Published: Sep 06, 2008 07:12 PM
Modified: Sep 06, 2008 07:12 PM
Touch of Gray -- The Report from Carolina Meadows
Carolyn Taylor was thrilled with the gift her 16-year-old granddaughter Morgan Taylor gave her a couple of years ago. It was an album of photographs of Morgan's older brother, Carolyn's grandson Zac Taylor."There were photos of Zac as a baby, playing ball, smiling at me and my husband, Grandpa Sam Taylor," Carolyn said. "I was so proud of her. It was such a joy to see all those pictures of Zac as he was growing up. I was so touched."Carolyn agonized about how to come up with a similarly meaningful gift for her granddaughter in return.Happily, she discovered the Carolina Meadows Scrapbooking Group, which meets twice a month in the Art Room.Since she does not consider herself to be a "crafts person," Carolyn was grateful to learn that Pat Rosendahl and her daughter Krista came from their home in Durham to instruct and assist the group members. The Rosendahls brought beautiful acid-free albums, acid-free colorful paper and stickers, a variety of cutting equipment -- and, best of all, a plethora of design ideas for group members.With the help of Pat and Krista, Carolyn was able to complete an album of photographs of Morgan for her 2008 birthday."I so treasure this book from Grandma and I'll keep it forever and show it to my children," said Morgan, who is a senior at Chapel Hill High School. Beverlee Grier, another member of the Scrapbooking Group, has finished an album containing her memories about her trip to Australia and New Zealand. She is working on a book about her recent trip visiting her son, who is in U.S. Foreign Service in South Africa. Ellen Gruber Garvey, a fellow at the National Humanities Center, recently gave a lecture at Carolina Meadows and told her audence that scrapbooking in the 19th century was very different from scrapbooking today. In her presentation on "Book, Paper, Scissors; Scrapbooks Remake Nineteenth Century Print Culture," Garvey said scrapbooks then rarely contained photographs, as they were too expensive. Instead, greeting cards, colorful advertisements and newspaper clippings were featured. Unfortunately, most of them were pasted into the books with flour and water mixtures that have deteriorated over time. Another pathway for Carolinal Meadows residents to preserve and pass on memorable life events to family and friends is through audiotaping an oral history. After arranging for purchase of digital recording equipment through the Residents' Association, resident Debbie Coplin began a "Life, Times and Legacy" project in which she visits other residents and records their reminiscences. She encourages interviewees not to read from notes, which can be dull, but rather to be spontaneous in their taped presentations. Through her computer she is able to make as many discs as the resident desires. Debbie has completed 12 recorded interviews. Because of the funding from the Residents' Association, there is no charge for this service to the Carolina Meadows resident. "It's a nice family Christmas or birthday present," she said. "I think it's important that family can hear the resident's voice. And it's such a pleasure and so interesting for me to hear the stories about their lives which residents relate -- for instance, about their experiences during the 1930s economic depression, being quarantined for smallpox, experiencing the closing of swimming pools during a polio epidemic, rationing during World War II."Of course, Debbie made her own recording for her children. One of the highlights was the story of her husband's family's trip in the late 1880s from Independence, Mo., to White Oaks, N.M. There were no railroads in that part of the country at that time, so they went by ox cart, carrying a piano. What might have been the first piano in the New Mexico territory in the late 19th century enabled Debbie's mother-in-law to become a piano teacher in Lincoln County, N.M.Carolina Meadows boasts a number of groups focused on helping residents preserve their memories. The Photography Club, for example, is involved in preserving images of family and travel experiences. And the Writer's Group meets weekly to encourage and critique the writings of fellow writers. Resident Bert Gieger has written a multi-chaptered autobiography about his career as a dress designer; he reads excerpts from the book at many of the meetings. Carolyn Roessel writes about her experiences living in Japan. The compositions of Bob Huddleston and John Ryan often revolve around their World War II experiences as a fighter pilot and as a prisoner of war.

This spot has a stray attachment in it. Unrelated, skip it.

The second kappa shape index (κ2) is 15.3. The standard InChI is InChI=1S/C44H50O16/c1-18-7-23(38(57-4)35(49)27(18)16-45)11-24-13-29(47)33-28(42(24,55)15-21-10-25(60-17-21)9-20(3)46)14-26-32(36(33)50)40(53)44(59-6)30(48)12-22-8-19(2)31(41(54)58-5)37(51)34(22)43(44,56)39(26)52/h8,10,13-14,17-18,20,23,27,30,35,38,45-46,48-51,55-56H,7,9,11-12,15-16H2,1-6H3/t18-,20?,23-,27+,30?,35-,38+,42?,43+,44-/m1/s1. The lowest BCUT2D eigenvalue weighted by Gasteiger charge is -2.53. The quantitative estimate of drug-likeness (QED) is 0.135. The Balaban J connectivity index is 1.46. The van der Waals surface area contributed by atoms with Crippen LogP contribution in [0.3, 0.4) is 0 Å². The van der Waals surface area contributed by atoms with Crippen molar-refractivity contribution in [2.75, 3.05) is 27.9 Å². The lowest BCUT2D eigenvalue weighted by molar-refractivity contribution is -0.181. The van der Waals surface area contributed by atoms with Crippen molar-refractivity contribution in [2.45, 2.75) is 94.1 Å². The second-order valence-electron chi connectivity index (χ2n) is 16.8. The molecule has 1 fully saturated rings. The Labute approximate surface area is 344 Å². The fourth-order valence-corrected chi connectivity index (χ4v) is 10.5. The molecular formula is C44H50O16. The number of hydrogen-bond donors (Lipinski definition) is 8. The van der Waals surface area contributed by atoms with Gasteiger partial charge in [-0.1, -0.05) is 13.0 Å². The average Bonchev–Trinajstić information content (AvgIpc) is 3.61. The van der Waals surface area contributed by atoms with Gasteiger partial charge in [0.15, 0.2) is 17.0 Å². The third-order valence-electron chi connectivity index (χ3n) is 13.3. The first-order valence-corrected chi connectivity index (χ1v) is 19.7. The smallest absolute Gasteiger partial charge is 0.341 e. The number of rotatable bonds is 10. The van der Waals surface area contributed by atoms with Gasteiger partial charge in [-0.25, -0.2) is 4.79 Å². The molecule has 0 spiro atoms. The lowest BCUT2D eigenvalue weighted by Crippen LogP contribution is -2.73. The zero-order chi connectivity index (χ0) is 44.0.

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2008 The Chapel Hill News